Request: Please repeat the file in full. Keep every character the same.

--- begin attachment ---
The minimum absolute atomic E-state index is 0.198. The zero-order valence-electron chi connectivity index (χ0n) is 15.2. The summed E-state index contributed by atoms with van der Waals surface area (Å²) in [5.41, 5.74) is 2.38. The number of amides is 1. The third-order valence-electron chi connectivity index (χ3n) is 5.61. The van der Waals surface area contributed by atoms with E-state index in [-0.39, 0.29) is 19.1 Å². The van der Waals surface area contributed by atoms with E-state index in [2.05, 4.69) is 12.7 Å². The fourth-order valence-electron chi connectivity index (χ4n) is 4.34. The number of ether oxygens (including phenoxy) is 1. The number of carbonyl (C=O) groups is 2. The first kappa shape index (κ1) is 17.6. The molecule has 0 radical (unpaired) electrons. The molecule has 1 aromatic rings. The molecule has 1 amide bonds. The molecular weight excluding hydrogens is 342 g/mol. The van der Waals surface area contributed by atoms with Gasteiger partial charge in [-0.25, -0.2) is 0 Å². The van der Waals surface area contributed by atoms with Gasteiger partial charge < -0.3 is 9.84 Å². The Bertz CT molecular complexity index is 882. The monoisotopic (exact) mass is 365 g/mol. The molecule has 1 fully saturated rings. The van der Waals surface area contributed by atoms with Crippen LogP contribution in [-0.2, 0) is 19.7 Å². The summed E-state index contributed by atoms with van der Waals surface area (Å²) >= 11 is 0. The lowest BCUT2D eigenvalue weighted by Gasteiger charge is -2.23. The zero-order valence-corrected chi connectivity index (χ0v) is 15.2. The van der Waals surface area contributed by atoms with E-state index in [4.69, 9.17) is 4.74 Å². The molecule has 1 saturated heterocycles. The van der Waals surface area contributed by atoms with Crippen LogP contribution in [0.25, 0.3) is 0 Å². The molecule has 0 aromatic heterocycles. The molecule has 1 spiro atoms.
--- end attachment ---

The minimum absolute atomic E-state index is 0.198. The zero-order valence-electron chi connectivity index (χ0n) is 15.2. The summed E-state index contributed by atoms with van der Waals surface area (Å²) in [5.41, 5.74) is 2.38. The number of amides is 1. The third-order valence-electron chi connectivity index (χ3n) is 5.61. The van der Waals surface area contributed by atoms with E-state index in [-0.39, 0.29) is 19.1 Å². The van der Waals surface area contributed by atoms with E-state index in [2.05, 4.69) is 12.7 Å². The fourth-order valence-electron chi connectivity index (χ4n) is 4.34. The number of ether oxygens (including phenoxy) is 1. The number of carbonyl (C=O) groups is 2. The first kappa shape index (κ1) is 17.6. The molecule has 0 radical (unpaired) electrons. The molecule has 1 aromatic rings. The molecule has 1 amide bonds. The molecular weight excluding hydrogens is 342 g/mol. The van der Waals surface area contributed by atoms with Gasteiger partial charge in [-0.25, -0.2) is 0 Å². The van der Waals surface area contributed by atoms with Gasteiger partial charge < -0.3 is 9.84 Å². The Bertz CT molecular complexity index is 882. The monoisotopic (exact) mass is 365 g/mol. The molecule has 1 fully saturated rings. The van der Waals surface area contributed by atoms with Crippen LogP contribution in [-0.2, 0) is 19.7 Å². The summed E-state index contributed by atoms with van der Waals surface area (Å²) >= 11 is 0. The lowest BCUT2D eigenvalue weighted by Gasteiger charge is -2.23. The zero-order valence-corrected chi connectivity index (χ0v) is 15.2. The van der Waals surface area contributed by atoms with E-state index in [4.69, 9.17) is 4.74 Å². The molecule has 1 saturated heterocycles. The van der Waals surface area contributed by atoms with Crippen LogP contribution in [0.25, 0.3) is 0 Å². The molecule has 0 aromatic heterocycles. The molecule has 1 spiro atoms.